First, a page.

On Imitation That’s Not Flattering; How to Develop a Truly Unique Online Presence

On Imitation That's Not Flattering; How to Develop a Truly Unique Online Presence

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Part of the Declaration of You Blog Tour

“Hey, quick note! Today I’m writing on the topic of Uniquity as apart of The Declaration of You blog tour. The Declaration of You is a super-fun, illustrated workbook by career coach Michelle Ward and artist Jessica Swift that’s coming out this month. It’s all about helping you uncover your unique gifts and how to use them. To pre-order the book and/or check out the other awesome blogs participating in this tour, be sure to check out their website! Aaaand now onto the post…” –Stephanie

It’s completely normal to develop business crushes from time to time.

One moment you’re innocently pressing “Play” on a video interview you’ve had open in a new tab for the past 2 days. Then the next thing you know, you’re pouring over your newfound Hero’s blog at 1 AM with spirals in your eyes or dedicating an entire Pinterest board to the beauty of their wares. (Google, YouTube, and Wikipedia may also take varying degrees of involvement.)

But once we’ve fallen into mild infatuation with a person or business we admire, it can be so easy to lose sight of ourselves. And even go so far as to start making changes to our own online presence.

“What’s the harm in switching up the font on my website to this one that ___ uses?” you say to yourself, before also “switching up” your color scheme, several images, and your front page copy. Or before sending off that note to your web designer with the site URL and suggestion of “making it more like this.”

Unfortunately, I’ve stumbled across so many sites lately that I imagine came about this way! You instantly recognize who their idol is from the likeness of their brand messaging and design. And the biggest reason I hate to see this is because there’s no way it’s doing proper justice to the website owner’s unique work.

Fortunately, though, there are actions a business owner can take to accept a new business crush’s influence without completing losing their own brand.

Step 1: Actively cultivate confidence

The first is to actively cultivate confidence.

Think of it this way: Creating a brand for your online business is like picking out something to wear for an important event.

When the stakes feel high, you might remember that bright magenta and green outfit your more popular friend wore (that everybody– included you– absolutely loved) and decide to go for almost the same thing. It feels much easier in that moment than taking a risk on something new you’ve picked yourself.

But when you’re completely honest with yourself, you know that outfit wasn’t meant for you. (The shoes maybe, but at least not all of it together.)

And if you make an effort to acknowledge what an awesome business owner you are (by reviewing accomplishments, re-reading customer reviews and thank you notes, or whatever it takes), you’ll be much more likely to stand by your own choices under pressure.

Step 2: Gather inspiration from many sources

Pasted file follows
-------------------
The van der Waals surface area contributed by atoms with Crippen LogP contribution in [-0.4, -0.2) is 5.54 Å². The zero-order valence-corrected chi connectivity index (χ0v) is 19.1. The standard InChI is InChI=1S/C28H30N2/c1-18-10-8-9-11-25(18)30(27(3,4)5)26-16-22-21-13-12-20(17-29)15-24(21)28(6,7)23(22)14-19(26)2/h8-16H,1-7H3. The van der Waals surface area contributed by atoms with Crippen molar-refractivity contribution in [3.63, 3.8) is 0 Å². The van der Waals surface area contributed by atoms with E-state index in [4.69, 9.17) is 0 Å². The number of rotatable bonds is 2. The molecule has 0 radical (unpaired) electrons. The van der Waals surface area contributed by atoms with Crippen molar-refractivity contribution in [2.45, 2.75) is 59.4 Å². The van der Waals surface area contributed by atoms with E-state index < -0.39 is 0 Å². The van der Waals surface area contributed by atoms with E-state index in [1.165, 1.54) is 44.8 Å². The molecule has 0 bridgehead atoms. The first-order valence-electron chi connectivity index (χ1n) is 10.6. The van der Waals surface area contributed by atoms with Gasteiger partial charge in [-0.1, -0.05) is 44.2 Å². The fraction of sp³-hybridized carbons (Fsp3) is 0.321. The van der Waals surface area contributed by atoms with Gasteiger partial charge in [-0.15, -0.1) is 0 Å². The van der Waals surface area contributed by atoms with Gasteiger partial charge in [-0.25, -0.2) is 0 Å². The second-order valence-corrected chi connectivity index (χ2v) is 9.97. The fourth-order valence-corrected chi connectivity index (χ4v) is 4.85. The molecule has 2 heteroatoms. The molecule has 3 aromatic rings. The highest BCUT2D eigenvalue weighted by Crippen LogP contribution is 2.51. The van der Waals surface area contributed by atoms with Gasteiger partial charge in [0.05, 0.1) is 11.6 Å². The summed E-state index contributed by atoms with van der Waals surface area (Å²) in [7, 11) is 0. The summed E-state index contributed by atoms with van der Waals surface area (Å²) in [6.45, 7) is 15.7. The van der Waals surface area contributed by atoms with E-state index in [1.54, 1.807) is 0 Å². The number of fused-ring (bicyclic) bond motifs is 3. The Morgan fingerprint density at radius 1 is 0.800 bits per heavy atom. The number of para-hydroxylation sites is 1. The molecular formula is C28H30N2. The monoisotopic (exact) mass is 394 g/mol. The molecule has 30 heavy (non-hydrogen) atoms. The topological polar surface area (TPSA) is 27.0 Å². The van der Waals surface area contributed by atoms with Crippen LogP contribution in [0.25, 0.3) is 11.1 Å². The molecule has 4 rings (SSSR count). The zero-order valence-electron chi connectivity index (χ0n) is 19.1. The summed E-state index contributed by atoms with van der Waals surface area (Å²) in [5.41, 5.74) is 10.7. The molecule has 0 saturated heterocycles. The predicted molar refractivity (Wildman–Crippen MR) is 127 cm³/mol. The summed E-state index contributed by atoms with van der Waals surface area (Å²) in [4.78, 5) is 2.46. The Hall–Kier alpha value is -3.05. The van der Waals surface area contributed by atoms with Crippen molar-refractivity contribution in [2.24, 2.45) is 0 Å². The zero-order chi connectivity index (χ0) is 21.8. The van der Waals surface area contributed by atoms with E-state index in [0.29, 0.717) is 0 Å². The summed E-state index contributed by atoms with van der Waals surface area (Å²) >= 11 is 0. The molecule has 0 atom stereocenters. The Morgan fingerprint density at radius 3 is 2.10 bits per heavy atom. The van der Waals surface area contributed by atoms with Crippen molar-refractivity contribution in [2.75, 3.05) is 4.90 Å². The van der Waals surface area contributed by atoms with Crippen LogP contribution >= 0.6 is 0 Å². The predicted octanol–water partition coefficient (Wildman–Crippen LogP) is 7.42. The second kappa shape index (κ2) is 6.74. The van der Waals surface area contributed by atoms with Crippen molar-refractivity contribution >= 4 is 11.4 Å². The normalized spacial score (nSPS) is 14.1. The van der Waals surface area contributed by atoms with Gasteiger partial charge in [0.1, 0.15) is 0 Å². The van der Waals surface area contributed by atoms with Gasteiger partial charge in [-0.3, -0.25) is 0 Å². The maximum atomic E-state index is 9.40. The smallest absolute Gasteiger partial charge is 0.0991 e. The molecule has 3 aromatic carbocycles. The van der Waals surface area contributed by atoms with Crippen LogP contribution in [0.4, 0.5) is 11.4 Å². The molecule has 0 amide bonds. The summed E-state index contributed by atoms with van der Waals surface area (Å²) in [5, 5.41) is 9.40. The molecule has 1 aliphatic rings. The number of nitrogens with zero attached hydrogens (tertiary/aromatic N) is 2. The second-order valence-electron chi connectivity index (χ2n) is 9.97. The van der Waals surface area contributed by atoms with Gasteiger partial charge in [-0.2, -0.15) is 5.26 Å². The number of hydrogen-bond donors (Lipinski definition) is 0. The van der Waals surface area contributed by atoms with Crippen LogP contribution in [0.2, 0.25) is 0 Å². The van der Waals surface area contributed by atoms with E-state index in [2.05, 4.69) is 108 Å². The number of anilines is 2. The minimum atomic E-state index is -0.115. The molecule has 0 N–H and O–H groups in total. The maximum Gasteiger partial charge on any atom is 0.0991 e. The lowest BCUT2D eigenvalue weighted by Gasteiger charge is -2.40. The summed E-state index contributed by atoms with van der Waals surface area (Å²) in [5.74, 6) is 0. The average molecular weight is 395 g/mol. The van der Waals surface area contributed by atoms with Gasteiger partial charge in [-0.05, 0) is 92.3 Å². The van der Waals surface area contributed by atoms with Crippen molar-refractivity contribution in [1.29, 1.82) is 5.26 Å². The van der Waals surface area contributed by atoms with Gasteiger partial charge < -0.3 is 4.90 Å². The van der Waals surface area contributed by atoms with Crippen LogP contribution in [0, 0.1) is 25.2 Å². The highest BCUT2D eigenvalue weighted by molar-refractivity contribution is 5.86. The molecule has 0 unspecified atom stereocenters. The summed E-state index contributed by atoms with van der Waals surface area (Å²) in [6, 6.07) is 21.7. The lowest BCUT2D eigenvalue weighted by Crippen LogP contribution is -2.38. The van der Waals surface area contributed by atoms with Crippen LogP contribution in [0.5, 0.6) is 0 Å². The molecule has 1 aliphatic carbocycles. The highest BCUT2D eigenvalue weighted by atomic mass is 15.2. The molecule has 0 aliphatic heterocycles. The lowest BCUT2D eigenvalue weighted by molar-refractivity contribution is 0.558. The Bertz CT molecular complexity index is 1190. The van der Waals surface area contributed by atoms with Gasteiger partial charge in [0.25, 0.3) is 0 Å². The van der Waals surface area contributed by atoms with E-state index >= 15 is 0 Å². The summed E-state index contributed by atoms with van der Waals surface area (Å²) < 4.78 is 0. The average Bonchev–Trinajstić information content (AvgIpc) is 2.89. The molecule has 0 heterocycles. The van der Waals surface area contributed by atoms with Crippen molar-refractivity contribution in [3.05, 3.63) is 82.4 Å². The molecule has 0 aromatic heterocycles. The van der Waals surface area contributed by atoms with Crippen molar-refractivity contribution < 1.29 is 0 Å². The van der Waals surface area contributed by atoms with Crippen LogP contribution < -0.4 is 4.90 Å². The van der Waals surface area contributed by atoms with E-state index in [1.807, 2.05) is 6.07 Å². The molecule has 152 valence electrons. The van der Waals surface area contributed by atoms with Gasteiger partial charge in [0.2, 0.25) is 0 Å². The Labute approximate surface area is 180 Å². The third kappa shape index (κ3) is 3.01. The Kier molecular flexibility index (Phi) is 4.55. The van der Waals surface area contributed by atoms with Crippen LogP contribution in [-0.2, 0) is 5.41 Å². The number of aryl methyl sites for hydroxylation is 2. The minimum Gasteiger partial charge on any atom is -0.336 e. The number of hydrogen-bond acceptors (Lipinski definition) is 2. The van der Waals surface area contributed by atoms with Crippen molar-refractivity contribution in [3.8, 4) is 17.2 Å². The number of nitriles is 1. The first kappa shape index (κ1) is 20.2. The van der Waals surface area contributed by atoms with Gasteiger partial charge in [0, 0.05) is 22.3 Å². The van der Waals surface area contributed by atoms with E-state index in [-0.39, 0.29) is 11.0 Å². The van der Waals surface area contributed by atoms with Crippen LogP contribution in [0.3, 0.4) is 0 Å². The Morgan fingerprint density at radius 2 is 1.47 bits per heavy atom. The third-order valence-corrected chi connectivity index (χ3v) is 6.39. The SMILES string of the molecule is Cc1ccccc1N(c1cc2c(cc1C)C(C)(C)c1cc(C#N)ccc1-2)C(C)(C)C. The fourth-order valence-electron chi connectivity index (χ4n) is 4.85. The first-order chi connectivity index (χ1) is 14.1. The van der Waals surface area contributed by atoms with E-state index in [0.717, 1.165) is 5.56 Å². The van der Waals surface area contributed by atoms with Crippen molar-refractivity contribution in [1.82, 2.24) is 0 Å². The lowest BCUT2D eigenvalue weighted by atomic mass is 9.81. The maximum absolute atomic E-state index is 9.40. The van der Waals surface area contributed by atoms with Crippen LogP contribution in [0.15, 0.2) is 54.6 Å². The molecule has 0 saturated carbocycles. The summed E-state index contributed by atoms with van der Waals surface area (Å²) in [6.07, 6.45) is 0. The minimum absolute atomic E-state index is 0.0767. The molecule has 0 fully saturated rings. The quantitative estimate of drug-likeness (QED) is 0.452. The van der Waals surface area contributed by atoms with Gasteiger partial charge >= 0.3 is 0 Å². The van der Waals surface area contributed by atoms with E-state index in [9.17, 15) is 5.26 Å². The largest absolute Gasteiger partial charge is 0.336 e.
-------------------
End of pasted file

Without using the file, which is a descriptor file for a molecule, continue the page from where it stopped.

Assuming one is ready to embrace their own brand without being easily swept away by their biggest influence of the moment, the secret to uniqueness is to gather inspiration from all kinds of sources.

Borrow heavily from a single brand, and you’re likely to look like a poser. But make a point to gather inspiration from a wide sampling of influences, and you can’t help but come out with something altogether unique.

Maybe so and so’s site is your current infatuation, and thus where you’re getting all of your “inspiration” right now. Try to take a step back from that for a moment and see the bigger picture. Ask yourself: What does your business look like when you disconnect from this particular source?

Surely your target customer (the person you’re ultimately trying to attract with your business) digs lots of people, places, and things. Who’s their favorite recording artist and where do they love to go for fun? What websites do they frequent when they’re shopping outside of your industry– for clothes, furniture, exercise equipment, groceries? What colors do the answers to these questions bring to mind? What kind of vibe?

Step 3: Transition into your truest and best

Finally, as you consider all of these influences, notice what just seems to click with your own natural personality. What feels truest to you and the work you have to offer.

Keep a brand journal that records everything from color schemes to photos to words you like the sound of.

If you first created your website before giving this sort of thought to your brand, you may someday decide to do a complete rebrand using new choices collected in your journal, or you may just incorporate a change or two into what you already have. I just encourage you not to make any rash decisions. (Consult Step 1 again if you get the feeling.)

Now, I know I barely scratched the surface here regarding the steps one goes through to create a unique brand for their business, but if you’re interested in a full, thorough walk-through, absolutely check out my e-book, Love Potion: Creating Wild Customer Attraction. There’s a possibility I could be taking it “off the shelves” soon. ;)

So now I’d like to hear from you. Have you ever gotten caught up in someone else’s brand to the point that you may have swiped a thing or two too much? Have you ever come across a site heavily based on your own? Would love to hear your experience– leave it for us in the comments!